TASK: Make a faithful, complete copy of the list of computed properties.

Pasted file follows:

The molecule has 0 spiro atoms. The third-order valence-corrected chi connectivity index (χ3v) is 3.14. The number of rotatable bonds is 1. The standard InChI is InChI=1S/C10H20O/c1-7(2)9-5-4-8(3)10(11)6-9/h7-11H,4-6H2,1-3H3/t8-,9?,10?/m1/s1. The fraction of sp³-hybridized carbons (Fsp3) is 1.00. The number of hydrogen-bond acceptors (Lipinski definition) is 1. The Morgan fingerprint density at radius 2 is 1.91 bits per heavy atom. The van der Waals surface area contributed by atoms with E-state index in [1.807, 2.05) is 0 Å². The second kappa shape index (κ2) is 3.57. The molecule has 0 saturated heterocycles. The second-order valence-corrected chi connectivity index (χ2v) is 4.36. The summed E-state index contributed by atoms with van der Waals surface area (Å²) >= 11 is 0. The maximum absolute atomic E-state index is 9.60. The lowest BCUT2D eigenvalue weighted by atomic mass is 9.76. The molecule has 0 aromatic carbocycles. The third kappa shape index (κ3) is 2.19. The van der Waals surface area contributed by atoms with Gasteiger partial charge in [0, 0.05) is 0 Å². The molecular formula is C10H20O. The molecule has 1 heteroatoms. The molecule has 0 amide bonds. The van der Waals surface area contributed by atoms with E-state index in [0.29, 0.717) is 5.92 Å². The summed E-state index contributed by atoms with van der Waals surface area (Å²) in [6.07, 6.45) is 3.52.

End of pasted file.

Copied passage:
The molecule has 0 spiro atoms. The third-order valence-corrected chi connectivity index (χ3v) is 3.14. The number of rotatable bonds is 1. The standard InChI is InChI=1S/C10H20O/c1-7(2)9-5-4-8(3)10(11)6-9/h7-11H,4-6H2,1-3H3/t8-,9?,10?/m1/s1. The fraction of sp³-hybridized carbons (Fsp3) is 1.00. The number of hydrogen-bond acceptors (Lipinski definition) is 1. The Morgan fingerprint density at radius 2 is 1.91 bits per heavy atom. The van der Waals surface area contributed by atoms with E-state index in [1.807, 2.05) is 0 Å². The second kappa shape index (κ2) is 3.57. The molecule has 0 saturated heterocycles. The second-order valence-corrected chi connectivity index (χ2v) is 4.36. The summed E-state index contributed by atoms with van der Waals surface area (Å²) >= 11 is 0. The maximum absolute atomic E-state index is 9.60. The lowest BCUT2D eigenvalue weighted by atomic mass is 9.76. The molecule has 0 aromatic carbocycles. The third kappa shape index (κ3) is 2.19. The van der Waals surface area contributed by atoms with Gasteiger partial charge in [0, 0.05) is 0 Å². The molecular formula is C10H20O. The molecule has 1 heteroatoms. The molecule has 0 amide bonds. The van der Waals surface area contributed by atoms with E-state index in [0.29, 0.717) is 5.92 Å². The summed E-state index contributed by atoms with van der Waals surface area (Å²) in [6.07, 6.45) is 3.52.